Whether you are specifying dimensions for a large machined component, trying to develop assembly instructions for an assembly with many components, or need to provide non-standard views to fully define a feature, SolidWorks has the 2D drawing tools you need to produce clean, properly defined drawings.
In this tutorial, we will look at how to implement three useful types drawing views in SolidWorks to accurately portray features and dimensions for components.
We’ll review Detail Views, Section Views, and Broken Views, which are the most used views of all possible views in SolidWorks. As an example, we’ll use a two-piece plastic container and lid assembly, held together with four screws. Let’s take a look.
Detail Views come in handy very often. It’s often the case that drawings with many dimensions or annotation become overcrowded, and you may find that it is difficult to see where dimension lines point on a small feature among a forest of other lines and arrows on a drawing.
This can occur when you are limited by page size – for example, if your customer or company requires you to place drawings for larger components on an A-Size drawing template for filing purposes, or you have a large part with one or more relatively small features.
With a standard view already placed on the drawing, select Detail View, located in the View Layout tab of your drawing. Selecting the button will allow you to sketch a circle around an area of interest.
Notice that you can place the detail view anywhere on your drawing. You can even edit the Style in the View Properties manager, to specify how the detail view circle is displayed, the name of the view, and even the scaling.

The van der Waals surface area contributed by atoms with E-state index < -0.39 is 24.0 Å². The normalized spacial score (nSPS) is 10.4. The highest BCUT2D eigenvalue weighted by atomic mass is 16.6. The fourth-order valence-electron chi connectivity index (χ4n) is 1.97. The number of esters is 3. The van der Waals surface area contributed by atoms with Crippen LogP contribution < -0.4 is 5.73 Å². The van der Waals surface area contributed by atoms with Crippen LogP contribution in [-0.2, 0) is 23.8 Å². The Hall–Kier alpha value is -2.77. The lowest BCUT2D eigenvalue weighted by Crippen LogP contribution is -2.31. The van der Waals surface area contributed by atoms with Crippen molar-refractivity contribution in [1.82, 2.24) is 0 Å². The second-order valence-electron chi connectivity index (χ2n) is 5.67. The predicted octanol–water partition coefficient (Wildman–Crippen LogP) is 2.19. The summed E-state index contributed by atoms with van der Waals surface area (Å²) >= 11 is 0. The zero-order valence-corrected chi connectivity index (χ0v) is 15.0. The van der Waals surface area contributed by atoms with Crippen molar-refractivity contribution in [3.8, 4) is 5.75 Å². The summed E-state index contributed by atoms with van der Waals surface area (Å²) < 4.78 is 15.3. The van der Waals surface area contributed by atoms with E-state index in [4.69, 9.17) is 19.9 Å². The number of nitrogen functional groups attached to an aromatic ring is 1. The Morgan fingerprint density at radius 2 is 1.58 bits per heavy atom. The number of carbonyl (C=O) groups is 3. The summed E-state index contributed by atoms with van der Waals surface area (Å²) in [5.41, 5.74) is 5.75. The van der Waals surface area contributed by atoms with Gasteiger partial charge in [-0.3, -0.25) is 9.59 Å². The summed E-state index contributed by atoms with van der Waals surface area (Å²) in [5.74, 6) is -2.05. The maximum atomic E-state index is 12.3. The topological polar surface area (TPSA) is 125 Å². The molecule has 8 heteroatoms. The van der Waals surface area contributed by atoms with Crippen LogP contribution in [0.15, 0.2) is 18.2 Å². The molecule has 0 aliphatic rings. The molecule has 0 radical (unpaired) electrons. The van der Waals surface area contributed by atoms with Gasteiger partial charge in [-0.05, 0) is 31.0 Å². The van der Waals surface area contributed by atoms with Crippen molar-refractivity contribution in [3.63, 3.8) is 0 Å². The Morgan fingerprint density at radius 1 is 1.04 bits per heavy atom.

Section Views are versatile view types in which an existing view is intersected by a Section Line, thereby providing a view of the cut section. This is useful when it is necessary to “cut a part” to dimension or portray it through material which would otherwise obscure the view.
Note that depending on your version of SolidWorks, this and other types of Views may look slightly different when implementing, but all should function very much in the same manner.
When creating the section view, move the cursor to the relevant location on the part or assembly, click, and then place the resulting view on the drawing.
Note that you can also combine multiple types of view – for example, you are able to create a detail view on section view, which can be very useful!
Broken Views are most useful for parts which are too long in one direction to fit on a drawing, or which have no relevant dimensioned features between linear sections of parts.
This might be used for extruded parts, for example, where the overall length of the part is needed, but would not otherwise fit on your drawing.
Select Broken View in the View Layout tab.
Select the view you would like to break. Then, choose whether or not your break is horizontal or vertical, and click in two locations on your chosen view to break the part. Adjust the lines by clicking and dragging them until you’re satisfied with the broken view.
Note that you can change the type of line used to break the part to suit your desired convention. Also note that any dimension spanning the break will be displayed with a jog for indication.
That’s all for this tutorial. The next time you need to specify a special view on a drawing, keep these tools in mind. Check out other tutorials about SolidWorks to apply such drawing views to actual designs, i.e. try this cosmetic threads tutorial. Good luck!
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